Paper speakers bring music to the ears of future engineers
Nearly 300 seventh-grade students at 24 Columbus schools will be playing their favorite music through speakers made of paper, wire and magnets this week, thanks to an innovative program designed by engineering students and faculty at The Ohio State University, in collaboration with Big Brothers Big Sisters of Central Ohio.
Representatives of Project Mentor—an educational outreach initiative between Columbus City Schools and Big Brothers Big Sisters—invited Ohio State electrical and computer engineering (ECE) professor Betty Lise Anderson to talk to middle school students and Big Brothers Big Sisters volunteers. Anderson knew just the activity to spark kids’ interest in science and engineering, but turned to members of RISE^ECE (Recruitment and Retention Initiative for Successful Engineers: Electrical and Computer Engineering) to coordinate the visit to 24 schools over five days.
Led by Edwin Lee, RISE^ECE president, and Paul Berger, the group’s faculty adviser, nearly 60 student volunteers were recruited from the Ohio State Minority Engineering Program, the Department of Electrical and Computer Engineering, and across campus. Volunteers had to learn how to make the speakers, prepare 300 audio cables, and cut 300 pieces of magnet wire and 300 speaker templates.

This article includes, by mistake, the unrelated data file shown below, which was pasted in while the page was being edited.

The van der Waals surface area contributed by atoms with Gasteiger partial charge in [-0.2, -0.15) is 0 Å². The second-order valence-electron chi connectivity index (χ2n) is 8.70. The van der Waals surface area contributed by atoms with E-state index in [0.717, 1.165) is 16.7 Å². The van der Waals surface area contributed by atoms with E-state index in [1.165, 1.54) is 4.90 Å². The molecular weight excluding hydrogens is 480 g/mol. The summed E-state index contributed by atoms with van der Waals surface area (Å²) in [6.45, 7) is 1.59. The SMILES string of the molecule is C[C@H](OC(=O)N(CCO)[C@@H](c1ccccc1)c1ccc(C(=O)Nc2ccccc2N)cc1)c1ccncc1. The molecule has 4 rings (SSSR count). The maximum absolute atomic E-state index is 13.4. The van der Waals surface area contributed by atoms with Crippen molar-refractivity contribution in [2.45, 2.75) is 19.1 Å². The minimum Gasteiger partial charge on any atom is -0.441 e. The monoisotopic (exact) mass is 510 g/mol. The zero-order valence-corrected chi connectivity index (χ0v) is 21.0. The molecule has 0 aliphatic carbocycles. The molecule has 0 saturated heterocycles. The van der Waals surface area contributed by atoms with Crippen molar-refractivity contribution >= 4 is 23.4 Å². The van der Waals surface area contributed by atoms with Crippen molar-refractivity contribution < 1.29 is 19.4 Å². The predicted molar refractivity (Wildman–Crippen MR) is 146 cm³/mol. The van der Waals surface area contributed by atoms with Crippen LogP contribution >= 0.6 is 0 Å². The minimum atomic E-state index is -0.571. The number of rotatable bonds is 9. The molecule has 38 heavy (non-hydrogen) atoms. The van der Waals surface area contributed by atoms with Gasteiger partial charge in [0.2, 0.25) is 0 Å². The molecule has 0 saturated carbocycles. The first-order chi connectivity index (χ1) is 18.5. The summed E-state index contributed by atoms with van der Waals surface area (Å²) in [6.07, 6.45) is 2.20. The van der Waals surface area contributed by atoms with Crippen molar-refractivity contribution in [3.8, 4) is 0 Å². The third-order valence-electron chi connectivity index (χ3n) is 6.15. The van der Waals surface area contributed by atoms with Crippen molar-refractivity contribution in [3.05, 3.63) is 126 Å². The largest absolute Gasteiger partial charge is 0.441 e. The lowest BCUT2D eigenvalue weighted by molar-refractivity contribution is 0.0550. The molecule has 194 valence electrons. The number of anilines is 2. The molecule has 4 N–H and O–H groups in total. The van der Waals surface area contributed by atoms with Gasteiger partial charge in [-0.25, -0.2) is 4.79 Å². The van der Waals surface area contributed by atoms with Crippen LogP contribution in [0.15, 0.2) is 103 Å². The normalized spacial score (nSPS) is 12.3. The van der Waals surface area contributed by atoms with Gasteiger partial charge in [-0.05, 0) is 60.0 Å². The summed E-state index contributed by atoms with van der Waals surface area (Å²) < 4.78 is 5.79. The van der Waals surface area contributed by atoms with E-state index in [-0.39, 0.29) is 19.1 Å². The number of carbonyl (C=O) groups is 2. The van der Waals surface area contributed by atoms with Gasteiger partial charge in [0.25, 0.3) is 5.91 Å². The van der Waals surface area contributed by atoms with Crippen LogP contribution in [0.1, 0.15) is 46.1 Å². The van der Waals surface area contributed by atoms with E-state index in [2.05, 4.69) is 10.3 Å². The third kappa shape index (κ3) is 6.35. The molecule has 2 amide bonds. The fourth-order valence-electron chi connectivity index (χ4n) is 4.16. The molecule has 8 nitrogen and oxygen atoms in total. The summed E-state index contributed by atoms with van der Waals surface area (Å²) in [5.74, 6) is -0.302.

“The RISE^ECE team, especially Edwin, recruited students from National Society of Black Engineers, Society of Hispanic Professional Engineers and the Lambda Psi Engineering Honorary, as well as students from outside engineering, to pull off this Herculean effort,” said Berger. “Activities like this show kids that science can be fun and introduces them to career possibilities like engineering that many may have never considered.”
RISE^ECE is a student organization that seeks to engage future engineers, promote the awareness of engineering as a potential career, and spark interest in science and mathematics. The speaker project is one of six hands-on activities developed by ECE students during a senior capstone design class. Anderson, who leads the ECE department’s outreach program, has used the projects to reach more than 4,000 kids at some 20 Ohio schools since 2008.
Project Mentor aims to help students work toward graduation and a lifetime of success through strong mentoring relationships. The program focuses on the assets required to improve academic performance and high school graduation, with the goal of improving the entire education community—one child at a time. For more information, visit the Project Mentor website.
Find out more about RISE^ECE on their website.
Complete instructions for the speaker project are available on the ECE outreach website.
Mary Palkowski, Big Brothers Big Sisters of Central Ohio, 614-839-2447 ext. 110, email@example.com
Candi Clevenger, Ohio State Department of Electrical and Computer Engineering, 614-292-1806, Clevenger.firstname.lastname@example.org